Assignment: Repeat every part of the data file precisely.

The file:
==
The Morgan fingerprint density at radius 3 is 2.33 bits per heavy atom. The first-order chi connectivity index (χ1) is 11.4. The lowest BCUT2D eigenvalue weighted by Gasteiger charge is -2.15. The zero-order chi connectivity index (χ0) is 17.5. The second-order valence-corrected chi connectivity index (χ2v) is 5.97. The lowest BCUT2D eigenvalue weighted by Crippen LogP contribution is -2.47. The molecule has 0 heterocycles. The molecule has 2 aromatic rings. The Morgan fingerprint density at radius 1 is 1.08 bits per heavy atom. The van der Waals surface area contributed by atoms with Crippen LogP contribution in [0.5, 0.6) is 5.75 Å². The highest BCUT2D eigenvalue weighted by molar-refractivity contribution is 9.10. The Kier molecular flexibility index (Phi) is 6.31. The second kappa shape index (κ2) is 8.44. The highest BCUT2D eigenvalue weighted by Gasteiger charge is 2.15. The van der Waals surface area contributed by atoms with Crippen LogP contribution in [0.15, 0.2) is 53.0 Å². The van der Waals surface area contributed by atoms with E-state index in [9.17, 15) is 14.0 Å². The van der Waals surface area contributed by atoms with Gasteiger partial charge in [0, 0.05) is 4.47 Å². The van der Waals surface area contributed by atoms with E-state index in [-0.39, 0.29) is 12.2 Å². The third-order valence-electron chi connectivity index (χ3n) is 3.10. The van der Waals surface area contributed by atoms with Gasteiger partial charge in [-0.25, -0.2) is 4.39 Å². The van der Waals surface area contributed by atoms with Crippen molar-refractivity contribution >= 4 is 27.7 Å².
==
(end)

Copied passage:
The Morgan fingerprint density at radius 3 is 2.33 bits per heavy atom. The first-order chi connectivity index (χ1) is 11.4. The lowest BCUT2D eigenvalue weighted by Gasteiger charge is -2.15. The zero-order chi connectivity index (χ0) is 17.5. The second-order valence-corrected chi connectivity index (χ2v) is 5.97. The lowest BCUT2D eigenvalue weighted by Crippen LogP contribution is -2.47. The molecule has 0 heterocycles. The molecule has 2 aromatic rings. The Morgan fingerprint density at radius 1 is 1.08 bits per heavy atom. The van der Waals surface area contributed by atoms with Crippen LogP contribution in [0.5, 0.6) is 5.75 Å². The highest BCUT2D eigenvalue weighted by molar-refractivity contribution is 9.10. The Kier molecular flexibility index (Phi) is 6.31. The second kappa shape index (κ2) is 8.44. The highest BCUT2D eigenvalue weighted by Gasteiger charge is 2.15. The van der Waals surface area contributed by atoms with Crippen LogP contribution in [0.15, 0.2) is 53.0 Å². The van der Waals surface area contributed by atoms with E-state index in [9.17, 15) is 14.0 Å². The van der Waals surface area contributed by atoms with Gasteiger partial charge in [0, 0.05) is 4.47 Å². The van der Waals surface area contributed by atoms with E-state index in [-0.39, 0.29) is 12.2 Å². The third-order valence-electron chi connectivity index (χ3n) is 3.10. The van der Waals surface area contributed by atoms with Gasteiger partial charge in [-0.25, -0.2) is 4.39 Å². The van der Waals surface area contributed by atoms with Crippen molar-refractivity contribution >= 4 is 27.7 Å².